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I got a real symmetric matrix that is neither positive definite or negative definite, so can I just say that this matrix is indefinite?

Thanks in advance:)

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    $\begingroup$ Is the zero matrix positive/negative definite or indefinite? $\endgroup$ – Santiago Canez Sep 18 '14 at 4:41
  • $\begingroup$ Thanks Santiago! Then how about this definition: a real symmetric matrix H is indefinite if x'Hx is positive for some nonzero real vector x and is negative for some nonzero real vector x. Is this definition correct? $\endgroup$ – larrybr Sep 18 '14 at 17:50
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No. You have described all the real symmetric matrices with nonzero determinant. The others are usually called semidefinite, for example $$ \left( \begin{array}{rr} 1 & 0 \\ 0 & 0 \end{array} \right) $$

Next day: read http://en.wikipedia.org/wiki/Sylvester%27s_law_of_inertia

It is enough to consider diagonal matrices here, because real symmetric matrices can be orthogonally diagonalized. There are three counts; first the matrix will be $n$ by $n.$ We call the number of positive diagonal entries $n_+,$ the number of negative diagonal entries $n_-,$ then the number of zero diagonal entries $n_0.$ As these make up the entire diagonal we have $$ n_+ + n_0 + n_- = n $$

If all three, $ n_, n_0 , n_-,$ are nonzero, I would probably say that the form is indefinite but add that it is "degenerate," by which I mean the rank is less than $n,$ the determinant is nonzero and so on.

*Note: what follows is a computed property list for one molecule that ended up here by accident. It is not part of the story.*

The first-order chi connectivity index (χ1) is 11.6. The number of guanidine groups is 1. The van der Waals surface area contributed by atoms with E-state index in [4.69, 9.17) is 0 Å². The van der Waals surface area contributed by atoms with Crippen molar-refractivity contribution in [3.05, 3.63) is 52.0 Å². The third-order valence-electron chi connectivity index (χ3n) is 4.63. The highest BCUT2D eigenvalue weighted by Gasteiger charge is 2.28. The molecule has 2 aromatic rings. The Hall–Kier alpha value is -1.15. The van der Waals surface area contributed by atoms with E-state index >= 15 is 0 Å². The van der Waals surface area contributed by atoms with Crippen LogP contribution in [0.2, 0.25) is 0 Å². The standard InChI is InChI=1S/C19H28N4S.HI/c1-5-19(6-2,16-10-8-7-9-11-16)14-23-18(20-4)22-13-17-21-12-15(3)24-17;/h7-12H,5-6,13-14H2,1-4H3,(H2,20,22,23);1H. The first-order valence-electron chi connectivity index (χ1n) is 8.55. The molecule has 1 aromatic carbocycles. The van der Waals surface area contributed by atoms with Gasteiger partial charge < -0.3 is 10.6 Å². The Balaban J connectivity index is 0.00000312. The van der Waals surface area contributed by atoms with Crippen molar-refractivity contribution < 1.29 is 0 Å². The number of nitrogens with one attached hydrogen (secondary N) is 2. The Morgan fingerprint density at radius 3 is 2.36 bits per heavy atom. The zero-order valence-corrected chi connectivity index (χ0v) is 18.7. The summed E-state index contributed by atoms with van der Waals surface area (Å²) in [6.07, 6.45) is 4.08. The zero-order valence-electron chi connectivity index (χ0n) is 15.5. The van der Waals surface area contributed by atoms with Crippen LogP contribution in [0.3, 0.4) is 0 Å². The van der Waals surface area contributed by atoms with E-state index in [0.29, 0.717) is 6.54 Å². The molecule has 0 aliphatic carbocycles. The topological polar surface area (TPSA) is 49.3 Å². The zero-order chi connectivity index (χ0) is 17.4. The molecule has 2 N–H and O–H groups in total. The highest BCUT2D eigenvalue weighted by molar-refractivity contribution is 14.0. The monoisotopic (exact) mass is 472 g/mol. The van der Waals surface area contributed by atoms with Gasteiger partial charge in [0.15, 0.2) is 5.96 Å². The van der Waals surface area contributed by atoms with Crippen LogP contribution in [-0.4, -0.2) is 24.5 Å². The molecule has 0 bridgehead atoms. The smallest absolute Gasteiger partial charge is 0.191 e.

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  • $\begingroup$ Thanks Will! Do you think my definition above in the comment is correct? $\endgroup$ – larrybr Sep 18 '14 at 17:54
  • $\begingroup$ @larrybr, why do you want a definition? $\endgroup$ – Will Jagy Sep 18 '14 at 18:08
  • $\begingroup$ Hmm, your opening paragraph is a bit inaccurate. "The others" (those real symmetric matrices with zero determinants) can be indefinite unless $n\le2$. $\endgroup$ – user1551 Sep 19 '14 at 23:51
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Yes.

By the way, check out Wolfram's definition of Indefinite Matrix

http://mathworld.wolfram.com/IndefiniteMatrix.html

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    $\begingroup$ This is not correct. See my comment above. $\endgroup$ – Santiago Canez Sep 18 '14 at 4:41
  • $\begingroup$ You're right Santiago. Then any given square matrix has exactly one of the following labels: positive definite, negative definite, indefinite, the zero matrix. $\endgroup$ – Romeo Sep 18 '14 at 4:48
  • $\begingroup$ No, the matrix given in Will Jagy's answer is none of those. You're missing the "semidefinite" possibilities. $\endgroup$ – Santiago Canez Sep 18 '14 at 16:17

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